Where to start?
The transition to Communicative Language Teaching (CLT) or the Communicative Approach has been sneaking into all the classroom around the world for the past few years now. I know some of us may think it is a quite recent concept, but in fact it has been around since the 1970s. Yes, that’s right. In the 1970s the concept was introduced as what we now know as Classic Communicative Language Teaching, which revolutionized teaching at the time. So how come we’re only hearing about it since the late 90s, well that’s when some ideas behind the notion were revamped and the current CLT approach came about. When giving teacher training sessions I have explored this topic quite a few times, and there are still misconceptions from two main aspects, so I wanted to take advantage and see what your thoughts are on this topic. The two main misconceptions lie in:
What it means (and what it doesn’t mean)
Everyone uses the term Communicative Approach as a “sales pitch” nowadays. But how many people that use it can actually define it. And I don’t mean a longwinded explanation that leads nowhere, but just a simple phrase or sentence to really define it. Give it a try, before reading on try to give your definition of it.
Go on, give it a try.
Ok, so before I give you the definition, let’s explore a little bit what it’s not. CLT is not strictly focused on speaking, which in the same way does not mean that grammar is no longer important. In previous teaching approaches and methods teachers were expected to correct every single mistake a student made, in an effort to avoid fossilizing mistakes, that’s not what CLT is about either. The teacher is no longer a monitor, but this doesn’t mean that they are off the hook and it’s all in the student’s hands.
Ok so, what does it mean.
“Communicative language teaching (CLT), or the communicative approach, is an approach to language teaching that emphasizes interaction as both the means and the ultimate goal of study.”
Jack C. Richards, in his book Communicative Language Teaching Today, summarizes it quite well stating what CLT actually includes. CLT is all about knowing how:
- To use language for a range of different purposes and functions.
- To vary our use of language according to the settings and participants.
- To produce and understand different types of texts
- To maintain communication despite having limitations in language knowledge.
How to actually apply it class
When teachers are faced with planning classes every single day, they may say they are applying CLT, but the fact is we sometimes fall into some old habits in an attempt to make planning easier. So how can we assure that we applied CLT? Next time you plan a class or even after you give it try going over if you applied these concepts.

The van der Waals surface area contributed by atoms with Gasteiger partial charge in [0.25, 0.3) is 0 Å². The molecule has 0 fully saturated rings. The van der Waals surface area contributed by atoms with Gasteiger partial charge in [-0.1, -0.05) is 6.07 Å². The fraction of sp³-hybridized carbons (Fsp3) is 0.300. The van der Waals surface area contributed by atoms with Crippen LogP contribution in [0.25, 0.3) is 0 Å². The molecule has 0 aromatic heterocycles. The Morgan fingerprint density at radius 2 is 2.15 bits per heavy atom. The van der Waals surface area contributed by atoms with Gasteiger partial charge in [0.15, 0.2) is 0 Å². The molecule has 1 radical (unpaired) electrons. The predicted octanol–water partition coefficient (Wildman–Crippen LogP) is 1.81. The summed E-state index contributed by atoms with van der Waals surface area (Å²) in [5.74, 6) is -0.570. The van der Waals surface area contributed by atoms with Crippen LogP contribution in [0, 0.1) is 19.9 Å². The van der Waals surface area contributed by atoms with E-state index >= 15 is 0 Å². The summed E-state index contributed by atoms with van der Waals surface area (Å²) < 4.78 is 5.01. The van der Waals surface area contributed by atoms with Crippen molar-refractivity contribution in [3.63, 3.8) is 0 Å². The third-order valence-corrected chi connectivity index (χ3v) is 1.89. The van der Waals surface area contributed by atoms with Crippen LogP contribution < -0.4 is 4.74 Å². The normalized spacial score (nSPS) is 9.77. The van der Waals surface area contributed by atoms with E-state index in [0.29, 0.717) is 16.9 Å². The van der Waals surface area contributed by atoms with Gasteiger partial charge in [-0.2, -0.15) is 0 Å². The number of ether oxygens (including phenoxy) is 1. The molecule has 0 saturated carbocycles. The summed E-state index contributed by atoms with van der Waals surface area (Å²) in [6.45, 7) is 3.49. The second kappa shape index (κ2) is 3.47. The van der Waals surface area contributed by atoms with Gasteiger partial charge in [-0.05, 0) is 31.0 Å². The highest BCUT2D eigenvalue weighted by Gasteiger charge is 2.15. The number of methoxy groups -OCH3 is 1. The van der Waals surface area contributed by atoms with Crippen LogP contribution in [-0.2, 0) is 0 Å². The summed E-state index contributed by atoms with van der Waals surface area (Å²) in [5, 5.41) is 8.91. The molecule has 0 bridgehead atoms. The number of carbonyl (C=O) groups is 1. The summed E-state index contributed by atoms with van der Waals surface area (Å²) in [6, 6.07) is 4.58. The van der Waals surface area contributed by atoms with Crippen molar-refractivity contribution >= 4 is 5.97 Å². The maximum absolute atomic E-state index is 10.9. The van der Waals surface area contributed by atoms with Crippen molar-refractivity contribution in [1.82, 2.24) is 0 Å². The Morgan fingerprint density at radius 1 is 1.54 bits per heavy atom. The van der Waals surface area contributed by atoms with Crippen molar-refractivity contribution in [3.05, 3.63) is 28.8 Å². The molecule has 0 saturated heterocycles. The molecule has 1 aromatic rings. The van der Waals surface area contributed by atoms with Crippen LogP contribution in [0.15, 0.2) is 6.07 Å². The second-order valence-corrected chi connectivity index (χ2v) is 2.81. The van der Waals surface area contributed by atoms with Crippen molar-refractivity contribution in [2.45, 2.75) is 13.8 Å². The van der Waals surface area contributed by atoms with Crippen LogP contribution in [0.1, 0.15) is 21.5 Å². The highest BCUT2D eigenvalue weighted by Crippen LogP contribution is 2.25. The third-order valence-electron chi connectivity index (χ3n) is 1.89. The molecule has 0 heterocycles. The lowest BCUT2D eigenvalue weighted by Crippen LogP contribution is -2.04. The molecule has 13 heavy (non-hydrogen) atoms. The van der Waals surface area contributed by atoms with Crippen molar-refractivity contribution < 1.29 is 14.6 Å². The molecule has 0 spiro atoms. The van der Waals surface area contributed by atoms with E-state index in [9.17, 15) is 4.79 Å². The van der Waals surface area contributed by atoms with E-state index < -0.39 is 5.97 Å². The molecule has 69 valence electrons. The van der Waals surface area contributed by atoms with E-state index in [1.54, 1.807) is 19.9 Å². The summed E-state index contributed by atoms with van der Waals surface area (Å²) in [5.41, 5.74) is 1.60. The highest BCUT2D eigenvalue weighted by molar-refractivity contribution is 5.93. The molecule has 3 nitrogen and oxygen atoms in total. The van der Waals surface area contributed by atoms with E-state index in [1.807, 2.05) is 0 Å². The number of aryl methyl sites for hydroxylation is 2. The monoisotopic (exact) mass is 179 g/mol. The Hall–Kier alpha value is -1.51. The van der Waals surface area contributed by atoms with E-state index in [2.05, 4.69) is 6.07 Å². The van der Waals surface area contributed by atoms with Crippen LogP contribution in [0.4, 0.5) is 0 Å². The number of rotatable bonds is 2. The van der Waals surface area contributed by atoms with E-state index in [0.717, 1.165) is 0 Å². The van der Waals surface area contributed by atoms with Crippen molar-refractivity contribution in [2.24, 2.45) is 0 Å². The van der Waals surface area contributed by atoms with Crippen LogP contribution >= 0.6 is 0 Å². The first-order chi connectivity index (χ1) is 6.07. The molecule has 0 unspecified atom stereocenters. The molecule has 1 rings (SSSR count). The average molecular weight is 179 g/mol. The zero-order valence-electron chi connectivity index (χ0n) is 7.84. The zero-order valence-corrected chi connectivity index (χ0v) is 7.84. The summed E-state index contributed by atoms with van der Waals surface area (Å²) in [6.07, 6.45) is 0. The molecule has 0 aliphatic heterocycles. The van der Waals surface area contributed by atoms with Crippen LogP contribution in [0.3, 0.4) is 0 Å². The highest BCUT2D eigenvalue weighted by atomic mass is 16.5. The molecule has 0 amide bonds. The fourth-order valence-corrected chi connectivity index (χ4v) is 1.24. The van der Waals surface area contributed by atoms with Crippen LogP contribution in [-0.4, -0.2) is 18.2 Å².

Swap target language for communicative task
CLT suggests that instead of choosing a grammar topic and planning a two hour session with fill in the blank exercises and a few activities from the book, we should identify the communicative task (which most books clearly identify in their “Scope and Sequence” or Contents page) and then inherently include activities to target through communication the necessary grammar, vocabulary, and language skills that must be used and/or learned to accomplish the given task.
Assuring our speech supports the learning process
Our speech must be clear and precise so as to be coherent to our communicative task. We can serve as models and purposely use the target language in our speech, so students can begin to mirror it. So make sure you take a second glance at how you word your instructions, or what vocabulary words you are using in your examples.
Giving balance to the language
CLT is not all about speaking, so find a balance between the four skills (speaking, reading, writing, and listening) . At the end of the day, these are just a means to an end. They are ways to put in practice, model, or mimic the communicative task we want our students o hopefully do on their own at the end of the session.
Making content useful and meaningful
In an effort to engage our students, we have to always try to make the content of our classes as useful or meaningful as possible. This will allow our students to focus more on the topic than the language, while adapting to the tasks at hand.
The main idea behind CLT is teaching in a way that our students can become proficient in a variety of scenarios. Can you guys give me some examples how you apply CLT in your classes, or maybe some challenges you’ve faced when trying to apply it.
Richards, J. C. (2006) Communicative Language Teaching Today. New York, NY: Cambridge University Press